Wind turbine without blades!
Geege Schuman stashed this in Energy
The new design has advantages but wind energy has challenges.
There are many advantages to the new Vortex design: It is cheaper to manufacture than current pinwheel turbines. Maintenance prices are also lower because there is no friction from mechanically moving parts (e.g., the blades on a traditional turbine), which reduces the need for oiling and bolt replacement. It is completely silent and birds can fly around them safely (though it has yet to be announced whether the turbine is nest-proof.)
New wind technology, however, always receives some skepticism: Most wind-harvesting technologies only work at a fraction of their most efficient output. Wind turbines need smooth, laminar airflow; the kind you only really find at about 100 meters (328 feet) above the ground. The wind that we know and love to hate is turbulent, messy and generally no good for wind turbines. Vortex claims that their wind turbine can adapt to any wind speed with the assistance of the magnets in its core; however, the details on how this actually works are frustratingly hard to come by.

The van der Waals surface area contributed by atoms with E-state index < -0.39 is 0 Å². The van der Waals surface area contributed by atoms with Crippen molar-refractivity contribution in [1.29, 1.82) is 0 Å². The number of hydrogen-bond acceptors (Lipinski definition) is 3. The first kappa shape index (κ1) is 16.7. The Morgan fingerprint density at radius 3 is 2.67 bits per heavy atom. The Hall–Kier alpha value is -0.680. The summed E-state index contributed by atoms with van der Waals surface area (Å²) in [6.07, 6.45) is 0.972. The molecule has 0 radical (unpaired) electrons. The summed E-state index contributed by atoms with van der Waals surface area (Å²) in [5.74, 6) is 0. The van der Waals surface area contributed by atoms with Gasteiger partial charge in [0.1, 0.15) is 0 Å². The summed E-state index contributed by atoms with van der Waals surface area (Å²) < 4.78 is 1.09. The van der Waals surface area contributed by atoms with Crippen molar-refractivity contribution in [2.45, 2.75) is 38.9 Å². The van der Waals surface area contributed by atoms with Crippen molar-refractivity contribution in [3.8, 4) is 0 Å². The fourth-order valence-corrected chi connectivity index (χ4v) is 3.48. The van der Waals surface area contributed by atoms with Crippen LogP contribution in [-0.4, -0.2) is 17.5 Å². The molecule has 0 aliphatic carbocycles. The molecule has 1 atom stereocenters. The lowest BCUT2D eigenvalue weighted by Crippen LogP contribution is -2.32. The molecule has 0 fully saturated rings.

The Vortex device has been computationally modeled, tested in a wind tunnel, and there are prototypes out in the open, but details on tests carried out by the company or independent labs are currently scant. It is also not the first wind turbine to take advantage of oscillatory technology. Researchers in the '80s found that the swirling oscillations were too random for reliable power generation, and the speed of oscillations put a lot of stress on the structure and caused it to break down unexpectedly.
The idea hasn't been terribly successful in the past, so it will be interesting to see how Vortex Bladeless tackles these challenges. While this invention might not revolutionize Earth's renewable power sources just yet, it's still exciting to see what designers are creating.
For some reason I see this technology: